It seems like a lot of people tried to write off link building, but it is coming back into play, and the retailers that invest in it are winning big. Also, in the future, RankBrain is going to become larger, and more merchants will focus on it once we understand more about it and how to optimize for it.

8. What about PPC–what are some important tips to remember?

PPC can be time-consuming and frustrating, but my biggest tip is just to not give up on it. A lot of the times you are just buying customers, so the return can be poor. Remember, if you acquire a customer through PPC, calculate the lifetime value of that customer, and then estimate your returns. Otherwise, it will look very unprofitable, and you might give up on it while your competitors are buying customers and growing their businesses.

9. What are some typical challenges for your clients and how do you address them?

Unfortunately, no one ever comes to us when things are going well. The largest problems we solve are usually:

  • Organic search engine rankings are decreasing
  • Search engine traffic and sales are decreasing
  • Changing agency vendors due to performance
  • Some sort of Google penalty

There are even more than that, but those are the main challenges. Our job is to correct the ship and get it back on the course of profitable growth with search engine marketing!

10. If anyone has questions, whom should they contact?

Feel free to email me directly: ron@visiture.com––I would love to help however I can!

Amazon Cash: A Way Towards Cardless Payments

Amazon Cash

A broken online shopping experience is a real killjoy for e-commerce operators as well as shoppers. Studies have shown that tricky, complicated, and inconvenient payment options can be a deal breaker for an online shopping experience. It has been observed that 8% have abandoned the cart as they felt that there were not enough payment methods. Amazon has decided to respond to this rising alarm of inefficient payment modes. Lat week, it announced the launch of Amazon Cash to reduce the need of card payments by opening a channel for customers to pay with cash.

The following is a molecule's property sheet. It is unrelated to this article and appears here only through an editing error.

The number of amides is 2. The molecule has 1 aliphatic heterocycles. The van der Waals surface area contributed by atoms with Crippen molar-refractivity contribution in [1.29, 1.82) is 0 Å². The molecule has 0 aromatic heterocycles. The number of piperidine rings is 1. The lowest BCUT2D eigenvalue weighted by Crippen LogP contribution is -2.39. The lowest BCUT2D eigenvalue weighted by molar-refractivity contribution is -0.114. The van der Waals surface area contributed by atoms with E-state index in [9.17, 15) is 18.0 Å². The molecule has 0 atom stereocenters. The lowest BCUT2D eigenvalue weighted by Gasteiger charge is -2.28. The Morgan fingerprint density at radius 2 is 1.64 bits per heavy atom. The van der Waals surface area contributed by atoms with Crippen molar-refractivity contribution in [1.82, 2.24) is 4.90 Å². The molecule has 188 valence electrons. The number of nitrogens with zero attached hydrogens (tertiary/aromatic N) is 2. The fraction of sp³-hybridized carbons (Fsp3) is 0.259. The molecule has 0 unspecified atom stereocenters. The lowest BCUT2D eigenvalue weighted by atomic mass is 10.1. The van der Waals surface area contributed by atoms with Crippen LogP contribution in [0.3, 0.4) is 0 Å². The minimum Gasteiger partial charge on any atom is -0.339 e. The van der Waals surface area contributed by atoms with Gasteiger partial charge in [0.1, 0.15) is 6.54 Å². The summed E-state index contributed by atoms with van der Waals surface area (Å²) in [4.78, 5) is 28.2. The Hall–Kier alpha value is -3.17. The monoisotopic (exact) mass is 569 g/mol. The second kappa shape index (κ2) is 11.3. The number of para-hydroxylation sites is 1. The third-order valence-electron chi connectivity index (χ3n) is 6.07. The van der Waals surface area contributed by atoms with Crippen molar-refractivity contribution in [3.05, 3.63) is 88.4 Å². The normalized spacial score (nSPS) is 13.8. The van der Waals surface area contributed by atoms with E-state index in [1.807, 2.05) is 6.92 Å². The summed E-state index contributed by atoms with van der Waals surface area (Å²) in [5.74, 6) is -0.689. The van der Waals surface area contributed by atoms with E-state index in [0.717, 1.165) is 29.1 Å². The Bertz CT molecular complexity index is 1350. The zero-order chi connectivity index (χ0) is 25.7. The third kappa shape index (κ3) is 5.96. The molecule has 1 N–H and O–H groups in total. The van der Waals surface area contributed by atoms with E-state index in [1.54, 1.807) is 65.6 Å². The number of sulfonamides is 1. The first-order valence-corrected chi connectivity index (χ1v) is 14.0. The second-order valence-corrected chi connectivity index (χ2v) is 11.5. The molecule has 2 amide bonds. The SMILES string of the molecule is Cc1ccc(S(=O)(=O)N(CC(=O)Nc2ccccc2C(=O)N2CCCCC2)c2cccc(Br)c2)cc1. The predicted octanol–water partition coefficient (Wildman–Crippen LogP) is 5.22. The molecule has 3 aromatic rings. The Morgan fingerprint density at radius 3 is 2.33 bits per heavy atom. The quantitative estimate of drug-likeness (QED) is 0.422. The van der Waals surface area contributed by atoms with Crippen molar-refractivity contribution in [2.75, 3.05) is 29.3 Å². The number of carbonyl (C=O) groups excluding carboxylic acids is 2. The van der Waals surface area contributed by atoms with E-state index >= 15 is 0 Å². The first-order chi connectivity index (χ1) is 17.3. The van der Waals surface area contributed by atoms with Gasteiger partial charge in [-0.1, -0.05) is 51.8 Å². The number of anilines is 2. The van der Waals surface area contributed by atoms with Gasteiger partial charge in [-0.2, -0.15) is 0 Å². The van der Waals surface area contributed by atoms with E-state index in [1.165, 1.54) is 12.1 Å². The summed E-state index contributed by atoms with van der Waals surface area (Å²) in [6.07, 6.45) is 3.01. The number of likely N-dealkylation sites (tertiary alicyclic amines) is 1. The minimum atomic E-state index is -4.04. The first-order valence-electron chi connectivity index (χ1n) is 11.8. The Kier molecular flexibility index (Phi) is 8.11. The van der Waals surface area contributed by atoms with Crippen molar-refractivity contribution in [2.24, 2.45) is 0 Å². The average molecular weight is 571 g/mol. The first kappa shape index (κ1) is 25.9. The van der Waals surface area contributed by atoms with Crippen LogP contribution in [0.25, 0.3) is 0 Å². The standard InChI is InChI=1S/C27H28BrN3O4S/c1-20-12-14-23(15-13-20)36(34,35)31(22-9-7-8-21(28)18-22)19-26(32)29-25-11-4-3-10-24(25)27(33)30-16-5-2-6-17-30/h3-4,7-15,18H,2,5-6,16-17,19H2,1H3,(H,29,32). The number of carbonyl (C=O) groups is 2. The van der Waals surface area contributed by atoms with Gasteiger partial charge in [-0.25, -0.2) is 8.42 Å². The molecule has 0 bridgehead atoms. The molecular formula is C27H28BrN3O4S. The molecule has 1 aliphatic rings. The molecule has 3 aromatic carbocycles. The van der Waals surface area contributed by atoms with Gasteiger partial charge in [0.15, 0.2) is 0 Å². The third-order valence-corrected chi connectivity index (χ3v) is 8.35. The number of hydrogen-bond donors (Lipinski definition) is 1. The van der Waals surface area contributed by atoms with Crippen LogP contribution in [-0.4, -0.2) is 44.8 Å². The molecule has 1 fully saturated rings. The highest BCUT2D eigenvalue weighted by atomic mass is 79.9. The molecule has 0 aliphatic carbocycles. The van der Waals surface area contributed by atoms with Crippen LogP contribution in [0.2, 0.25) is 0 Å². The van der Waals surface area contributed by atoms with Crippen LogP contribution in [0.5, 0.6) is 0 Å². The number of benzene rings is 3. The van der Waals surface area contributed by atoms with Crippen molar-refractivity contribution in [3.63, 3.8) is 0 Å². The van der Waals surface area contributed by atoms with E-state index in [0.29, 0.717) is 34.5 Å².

This free service lets shoppers who are credit card-adverse pay online through a simple process. Customers will have to go the Amazon Cash site and press “Get your barcode,” which they can receive via text or print out at home. Customers then will have to present the barcode at a participating retailer — which includes CVS, Sheetz, and Speedway. Once at the store, customers will have to show the cashier the barcode to scan and pay the amount they want to be added to their Amazon balance in cash. With the Amazon gift card, which gets added to their account, customers can purchase items on Amazon.com. Customers can add between $15 and $500 in a single Amazon Cash transaction; daily limits vary by retailer. This cash will get applied immediately to their online Amazon account.

Besides, as a promotion through May 31, Amazon is offering a $10 free digital credit to those who add at least $50 to their Amazon Balance. It’s important to note that customers won’t be allowed to withdraw the cash from their balance. All these activities can be tracked through the individual accounts of customers. The following image will help you in grasping this functionality.

amazon cash

The Reasoning for Amazon Cash